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Wednesday, July 24, 2024

Letters to the Editor : Can a spouse remain that “best friend”

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Dear editor,

It was that day, not so long ago. I was sitting across, just a table or two away. The two friends were engaged in some lively chit-chat. They must have missed each other. That reunion which evokes old memories, that which takes you back to your salad days when you were green in judgment.

Anyways…. They spoke about university and their dreams and what had become of them. Then children and marriage. Seems most conversations end with these issues, or something like them. Within an ear’s shot, I overheard the other happily telling the other that she married Lamin, her best friend at uni. Then a boisterous laughter and more giggling…

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“I married my best friend” kept lingering in my mind. And yes, I have heard this refrain time and time again, especially from newlyweds. Does a spouse remain that “best friend” after the marriage, I mean that “best friend” you can tell any and everything in your life, your deepest and darkest longings; that one person you can be yourself with without censure? Or marriage often changes that dynamics? Even if we don’t marry our “best friend”, can the new life partner become our “new best friend”? Can he or she definitely be or become one?

A leading psychotherapist I read once upon a time, whose name I can’t remember now, posited that the image of a husband being a best friend is a larger-than-life image. “What you can talk about with your friends, you can’t always discuss with your spouse – and, in some cases, you shouldn’t”.

Isn’t living together and sharing that space and all a different ball game, one that alters the “friendship” in a totally different way? You certainly can’t talk about all and everything, even if you want to. That relationship isn’t about you alone or your feelings. Some things that you would gladly pour out to a best friend, you can’t to a spouse. Some things are rather swept under the carpet, rather left unsaid, unspoken. I think marriage introduces that “unspoken pact” of leaving some things unsaid.

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I know torfobali ning chinika kumujang would disagree with me, that in marriage “sunshine” should be the disinfectant. That a spouse should remain the “best friend” even after the two souls become one. That marriage is supposed to improve the friendship, making it better and sweeter, maturing and deepening with time.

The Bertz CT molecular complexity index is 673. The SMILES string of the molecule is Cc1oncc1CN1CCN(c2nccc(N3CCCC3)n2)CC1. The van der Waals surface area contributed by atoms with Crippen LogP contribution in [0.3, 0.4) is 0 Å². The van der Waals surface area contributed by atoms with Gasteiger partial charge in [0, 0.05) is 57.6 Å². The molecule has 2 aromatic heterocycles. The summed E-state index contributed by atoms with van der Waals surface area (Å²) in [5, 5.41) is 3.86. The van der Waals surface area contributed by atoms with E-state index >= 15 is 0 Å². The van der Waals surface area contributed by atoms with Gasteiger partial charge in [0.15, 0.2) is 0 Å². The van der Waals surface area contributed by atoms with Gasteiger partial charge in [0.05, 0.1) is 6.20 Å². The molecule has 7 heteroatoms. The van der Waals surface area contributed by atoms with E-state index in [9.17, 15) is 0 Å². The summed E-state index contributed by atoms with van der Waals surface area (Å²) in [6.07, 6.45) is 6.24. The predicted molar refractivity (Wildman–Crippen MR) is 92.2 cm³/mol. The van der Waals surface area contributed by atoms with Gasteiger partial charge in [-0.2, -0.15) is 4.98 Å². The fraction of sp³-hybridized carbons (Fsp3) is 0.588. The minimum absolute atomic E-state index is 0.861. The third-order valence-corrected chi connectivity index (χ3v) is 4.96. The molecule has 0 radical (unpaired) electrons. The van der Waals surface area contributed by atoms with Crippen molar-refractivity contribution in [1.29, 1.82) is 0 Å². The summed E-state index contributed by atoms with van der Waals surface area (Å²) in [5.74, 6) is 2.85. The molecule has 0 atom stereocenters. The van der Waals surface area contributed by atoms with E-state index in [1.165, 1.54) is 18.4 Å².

Maybe the torfobalis are right. But isn’t that expectation a tall order, a kind of asking for the moon in a relationship call marriage. We can tell our best friend anything but we can’t with our spouse. One can tell a best friend that one has a crush on another person but would you dare reveal this to your spouse? You cannot even tell the other that you met your ex or ask that your ex be invited for lunch at home? Woe betide the trust and security in that relationship.

I honestly think nothing is more delicate or intricate than negotiating personal spaces in marriage. In place of the unconditional acceptance in friendship, there are ego factors and desire to possess in marriage. Even the desire for “privacy” in marriage can raise eyebrows. Friends would allow you your space, even “time out”.

Yes, your spouse can be your true friend, your support system, your strength and that alter ego. But that best friend, better keep him or her outside that circumference call marriage. See, you will always need that person to who you can run to and cry out your heart; that person you can grumble to about your spouse, gossip about your in-laws, tell that secret to. You need that best friend and certainly may not be your spouse.

I can hear the torfobalis grumbling and complaining about my daring-do farrowing into this territory. But samafo. I just think that what we can discuss with our best friend, we can’t honestly and openly talk about with our spouse. If you can, thank your spouse. If you can’t, better keep that best friend.

Njundu Drammeh


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